viernes, 17 de agosto de 2012


Nice means pleasing, agreeable, delightful and much more. It has so many meanings that the word can be applied to almost everything we consider “nice”. It comes from the Latin nescius, silly, foolish, ignorant. Its meaning has been changing from timid to fussy, and from fussy and fastidious to delicate, and then agreeable and kind. People use words, and give them new meanings, out of ignorance, or perhaps as an attempt to be playful and fashionable, and “different”.
The Spanish necio did not evolve or change, and has retained the original meaning of ignorant, silly, foolish. (DRAE: “Necio. Ignorante y que no sabe lo que podía y debía saber.”) Both necio and nice come from the same root but now have different meanings.


MYTH: It is normal to make mistakes in a foreign language. The idea that we must not fear making mistakes seems to encourage error making. It may be normal but it is not acceptable. A good grounding in grammar will keep you in good stead always and steer you clear of basic mistakes that are not acceptable. Spanish speakers say “people is good” because gente is singular in Spanish, but that does not make it ok. “The enchiladas are good, no?” is a simple mistake that can bring awful consequences. We must try to eradicate the idea that everything goes in language speaking. Certainly not, and we must make attempts not to make mistakes.

martes, 14 de agosto de 2012


Debunking myths and legends in language learning is a Sisyphus-like task, and not a day passes by that I have to bite my tongue and hold my horses when I hear someone telling me harebrained idiocies about the nature of language, on how best to acquire a foreign language, and what to do to speed up the process, mainly as a result of legendary myths ingrained in the average human brain.

For example:

Native speakers are authorities on their language, regardless of their cultural background and formal education. In my opinion this myth stems from the fact that all monolinguists are cut from the same cloth: they believe they are masters of their tongue simply because they learnt it from birth and it is the only one they speak. They take it for granted that a Rumanian, for instance, speaks Rumanian perfectly just because he was born in Rumania and is a native. I say that a native speaker with a Ph.D. in English does not have the same proficiency as a High School dropout.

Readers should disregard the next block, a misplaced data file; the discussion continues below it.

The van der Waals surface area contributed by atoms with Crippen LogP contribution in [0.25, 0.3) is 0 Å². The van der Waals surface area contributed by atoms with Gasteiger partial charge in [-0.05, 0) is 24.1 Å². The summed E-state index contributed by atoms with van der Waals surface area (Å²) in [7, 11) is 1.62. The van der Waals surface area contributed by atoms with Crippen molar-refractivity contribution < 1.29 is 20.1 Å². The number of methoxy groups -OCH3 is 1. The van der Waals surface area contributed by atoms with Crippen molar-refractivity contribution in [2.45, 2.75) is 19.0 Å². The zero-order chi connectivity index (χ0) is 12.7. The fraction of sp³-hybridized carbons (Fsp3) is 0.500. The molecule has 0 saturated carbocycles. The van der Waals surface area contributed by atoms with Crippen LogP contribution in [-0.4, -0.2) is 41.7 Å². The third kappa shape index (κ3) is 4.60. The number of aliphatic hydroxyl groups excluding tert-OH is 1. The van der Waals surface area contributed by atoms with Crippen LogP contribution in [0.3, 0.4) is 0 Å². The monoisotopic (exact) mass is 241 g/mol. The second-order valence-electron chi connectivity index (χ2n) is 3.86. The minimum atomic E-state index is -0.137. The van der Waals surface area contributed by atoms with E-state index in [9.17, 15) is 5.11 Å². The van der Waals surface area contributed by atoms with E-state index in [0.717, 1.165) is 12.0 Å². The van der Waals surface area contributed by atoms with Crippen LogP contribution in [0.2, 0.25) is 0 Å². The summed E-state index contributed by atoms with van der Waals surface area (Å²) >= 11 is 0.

sábado, 4 de agosto de 2012

Isabel Murillo -Traductora - A sequel

My dear Oscar, Agreed that perhaps I overstepped the line of etiquette and good manners for which I apologize willingly. No skin off my back.
Your comment on the indefinite article "A" applies to the English language, and not to Spanish. Check and see how many dictionaries and histories in Spanish commence with "Una historia de los Reyes Católicos...", or "Un diccionario del inglés moderno..."
You are right again in saying that translators are poorly paid and must rush through the text in order to make a decent income. Also, publishers have the last say, of course. Still we must protest and defend our rights.
J.M. Coetzee has a nice essay, "Translating Franz Kafka", in his "Stranger Shores", that is very revealing and practical.
But, most important, I probably hurt Murillo's feelings and I tender my heartfelt apologies. Sometimes we lose our cool.
My best wishes,

La pronunciación de Certificate y village

Hay gente que me dice que tiene un nivel alto de inglés porque posee el First Certificate, y pronuncia certificate "sertífikeit", en vez de "sertífiket" y se queda tan a gusto.
Siento decirles que delicate se pronuncia "déliket" y predicate, "prediket". Otra cosas son los verbos, claro. 

Regla número uno: Asegúrese siempre de la pronunciación de las palabras en inglés. Cuando menos lo esperamos salta la liebre y hacemos reír. Blood se parece a foot, look y hook pero no se pronuncia igual. Esto a modo de ejemplo. In case of doubt, check it out.

Village es otra que tal. Se pronuncia "víllich" (más o menos) y no "víllach" como hacen los listillos que se pavonean de tener un nivel alto de inglés. Igual savage, average, usage, damage...

miércoles, 1 de agosto de 2012

Colaboro para, en lengua inglesa, sobre cuestiones gramaticales,lingüísticas y culturales. Echen una ojeada y díganme qué les parecen los articulillos. He publicado unos 70.


Ediciones Anaya me ha solicitado, y aceptado, un manuscrito sobre el estudio del inglés: "Gramática inglesa para torpes" que aparecerá posiblemente a finales de este otoño del 2012. Un manual muy practico y asequible que hace desaparecer las brumas gramaticales de los estudiosos normales.

Ediciones del Serbal está a punto de sacar mi "Descubrir la escritura. Técnicas básicas de redacción. Manual para estudiantes", un librito de 150 páginas que será de utilidad para los que redactamos.